Since we follow the Balinese philosophy of Tri Hita Karana (harmony with nature, people, and spirituality), we are also honouring the island’s values and protecting it at the same time – a crucial part of our business.
Take us through how Waterbom Bali utilises a water-saving initiative.
It starts with data (or measurements) and then policy (or the rules and initiatives which we set up within the company) which soaks itself into the culture. We then set goals and benchmarks, and identify ways to reach those goals through technology, innovation, and reporting. We separate our initiatives into energy, water, and waste.
For water and energy, we look at our appliances. We have water filters which reduce backwash frequency; controlled irrigation systems using greywater from our STP (Sewage Treatment Plant) for watering our gardens; pump controls and automation which reduces water and energy usage on slides. We also operate a closed-circuit water system, which means no water is wasted but is reused or recycled through a complex system of pipes, pumped back into circulation after it’s filtered, then cleaned, and reused instead of wasted. We also have water-saving appliances within the park, such as low-flow rate push taps to help limit the amount of water usage by our guests and staff.
Construction to expand the waterpark is ongoing. How do expansion and sustainability go hand in hand?
Three decades of learning and developing the park mean we were able to start this new area from scratch – and we have access to much greater technology to allow us to reach our sustainability goals and benchmarks.
We’ve worked from the start with an ESD (Environmentally Sustainable Design) plan, and our internal design team have discussed with our sustainability consultants and engaged a sustainable engineer, to ensure the design and build of the new slides, tower and pools comply with our business sustainability objectives.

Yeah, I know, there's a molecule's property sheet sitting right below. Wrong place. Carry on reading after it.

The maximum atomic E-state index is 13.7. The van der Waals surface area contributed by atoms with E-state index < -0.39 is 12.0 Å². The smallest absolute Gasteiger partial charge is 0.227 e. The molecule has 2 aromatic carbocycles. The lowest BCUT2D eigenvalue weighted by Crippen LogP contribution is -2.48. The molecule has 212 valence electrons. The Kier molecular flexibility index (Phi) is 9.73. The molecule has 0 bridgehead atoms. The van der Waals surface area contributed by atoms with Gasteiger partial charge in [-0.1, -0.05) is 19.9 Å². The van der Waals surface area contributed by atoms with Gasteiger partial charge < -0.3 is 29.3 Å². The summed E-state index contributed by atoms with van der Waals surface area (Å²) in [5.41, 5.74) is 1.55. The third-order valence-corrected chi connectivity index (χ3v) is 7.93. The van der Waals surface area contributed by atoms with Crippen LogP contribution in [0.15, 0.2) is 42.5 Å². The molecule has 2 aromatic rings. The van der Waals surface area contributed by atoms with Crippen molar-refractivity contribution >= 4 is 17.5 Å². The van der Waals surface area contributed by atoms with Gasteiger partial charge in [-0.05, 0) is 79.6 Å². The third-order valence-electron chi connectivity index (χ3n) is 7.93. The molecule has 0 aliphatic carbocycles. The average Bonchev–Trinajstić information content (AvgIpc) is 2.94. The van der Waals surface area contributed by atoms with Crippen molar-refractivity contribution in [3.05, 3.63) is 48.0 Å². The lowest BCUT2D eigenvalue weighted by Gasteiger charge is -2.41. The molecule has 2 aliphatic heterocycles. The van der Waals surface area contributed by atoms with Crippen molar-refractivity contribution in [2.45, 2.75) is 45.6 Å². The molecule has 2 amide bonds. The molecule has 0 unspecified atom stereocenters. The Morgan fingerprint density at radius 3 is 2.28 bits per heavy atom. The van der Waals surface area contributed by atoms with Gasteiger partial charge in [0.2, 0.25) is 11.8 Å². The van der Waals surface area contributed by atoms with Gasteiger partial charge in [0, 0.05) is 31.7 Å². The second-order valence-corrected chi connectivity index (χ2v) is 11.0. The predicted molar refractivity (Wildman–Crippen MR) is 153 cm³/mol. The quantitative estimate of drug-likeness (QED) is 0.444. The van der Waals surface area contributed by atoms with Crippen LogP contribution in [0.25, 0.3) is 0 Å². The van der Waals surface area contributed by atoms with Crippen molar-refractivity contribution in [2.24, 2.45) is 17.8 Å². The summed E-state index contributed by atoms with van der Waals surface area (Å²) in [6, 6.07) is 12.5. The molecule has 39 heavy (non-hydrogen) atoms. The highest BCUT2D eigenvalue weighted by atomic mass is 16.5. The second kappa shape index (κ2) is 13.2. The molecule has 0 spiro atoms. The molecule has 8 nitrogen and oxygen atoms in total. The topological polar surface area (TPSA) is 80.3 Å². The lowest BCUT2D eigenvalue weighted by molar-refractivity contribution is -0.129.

From the recycled and sustainable materials used for some of the furniture, accessories, pot plants, and ashtrays, or using reclaimed wood from our old slide towers in our café, to the pumps we purchase and the use of solar panels on our café and back of house roof areas, every element has sustainability in mind.
The new park area will also feature an STP and recharge wells, plus a rainwater harvesting system to refill our pools (after it’s captured in our balancing tank), controlled pumps and motors for the slides, which allow us to save around 3 percent of our energy via this pump technology. Even within our garden areas, we have selected local native plants and sourced our large stones sustainably.
Mention three activities you highly recommend for first-timers.
That depends if you’re an adrenaline junkie first-timer or a chill-seeker – usually, I recommend three things: slide, eat, and relax.
Start with the chilled slides first, then build up as you go along. Try the more extreme and exciting slides then take the fast ones. End with either Climax or Smashdown or finish on Boomerang to really get your pulse racing!
Then eat and recharge at the restaurant because you will be hungry after climbing all those tower stairs. Finish with something relaxing. Either a cocktail at the Pool Bar or a few lazy laps floating around the Lazy River as the sun is setting and get lost amongst the trees. That’s how I would do it.
Through your lens, how do you foresee the future of Indonesia’s travel and tourism?
I don’t want to go down a pessimistic path. Does it go toward mass tourism or does it go towards sustainable tourism? I really hope for the latter. Bali, let’s work together towards that!
What’s next for you and Waterbom Bali?
What isn’t next?! Stage One of our park expansion’s estimated completion date is the end of June or early July comprising great tube-based rides, lagoon pools to swim in, lush gardens with lots of trees, a new massage area and a new outdoor cafe area.
Already working on Stage Two, which is the re-development of our Kiddy Area, to create a new tropical wonderland for the kids to get in touch with nature and have fun in a new water playground – it will be very playful and connected! Stay tuned for opening dates for that.
Personally, is a short trip to Uganda after we finish construction on Stage One, to have a wholesome break and come back ready for it all to start again with Stage Two.
How can our readers get in touch?
The best way to follow our journey and stay updated on the new park is on social media @waterbombali on Instagram, Facebook, TikTok and LinkedIn… so start following us!
I’m one of those people who shuts down their Instagram account every few months to have a technology break so I’m hard to find online these days!